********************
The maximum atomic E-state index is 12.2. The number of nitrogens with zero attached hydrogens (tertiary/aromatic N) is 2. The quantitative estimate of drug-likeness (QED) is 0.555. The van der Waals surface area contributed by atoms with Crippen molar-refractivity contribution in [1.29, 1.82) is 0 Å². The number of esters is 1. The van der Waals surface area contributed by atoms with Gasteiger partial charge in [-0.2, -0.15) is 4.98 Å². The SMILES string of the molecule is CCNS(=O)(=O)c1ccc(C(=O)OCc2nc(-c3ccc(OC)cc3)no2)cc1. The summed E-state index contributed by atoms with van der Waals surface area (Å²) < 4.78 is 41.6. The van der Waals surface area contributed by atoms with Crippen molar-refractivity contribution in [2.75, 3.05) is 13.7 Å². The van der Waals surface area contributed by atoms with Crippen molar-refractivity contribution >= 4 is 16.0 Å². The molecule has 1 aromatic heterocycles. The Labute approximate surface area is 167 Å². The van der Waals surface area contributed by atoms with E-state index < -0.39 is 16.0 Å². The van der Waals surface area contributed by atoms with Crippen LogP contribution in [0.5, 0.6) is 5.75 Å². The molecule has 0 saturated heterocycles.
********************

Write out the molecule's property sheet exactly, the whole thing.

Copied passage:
The maximum atomic E-state index is 12.2. The number of nitrogens with zero attached hydrogens (tertiary/aromatic N) is 2. The quantitative estimate of drug-likeness (QED) is 0.555. The van der Waals surface area contributed by atoms with Crippen molar-refractivity contribution in [1.29, 1.82) is 0 Å². The number of esters is 1. The van der Waals surface area contributed by atoms with Gasteiger partial charge in [-0.2, -0.15) is 4.98 Å². The SMILES string of the molecule is CCNS(=O)(=O)c1ccc(C(=O)OCc2nc(-c3ccc(OC)cc3)no2)cc1. The summed E-state index contributed by atoms with van der Waals surface area (Å²) < 4.78 is 41.6. The van der Waals surface area contributed by atoms with Crippen molar-refractivity contribution in [2.75, 3.05) is 13.7 Å². The van der Waals surface area contributed by atoms with Crippen molar-refractivity contribution >= 4 is 16.0 Å². The molecule has 1 aromatic heterocycles. The Labute approximate surface area is 167 Å². The van der Waals surface area contributed by atoms with E-state index < -0.39 is 16.0 Å². The van der Waals surface area contributed by atoms with Crippen LogP contribution in [0.5, 0.6) is 5.75 Å². The molecule has 0 saturated heterocycles.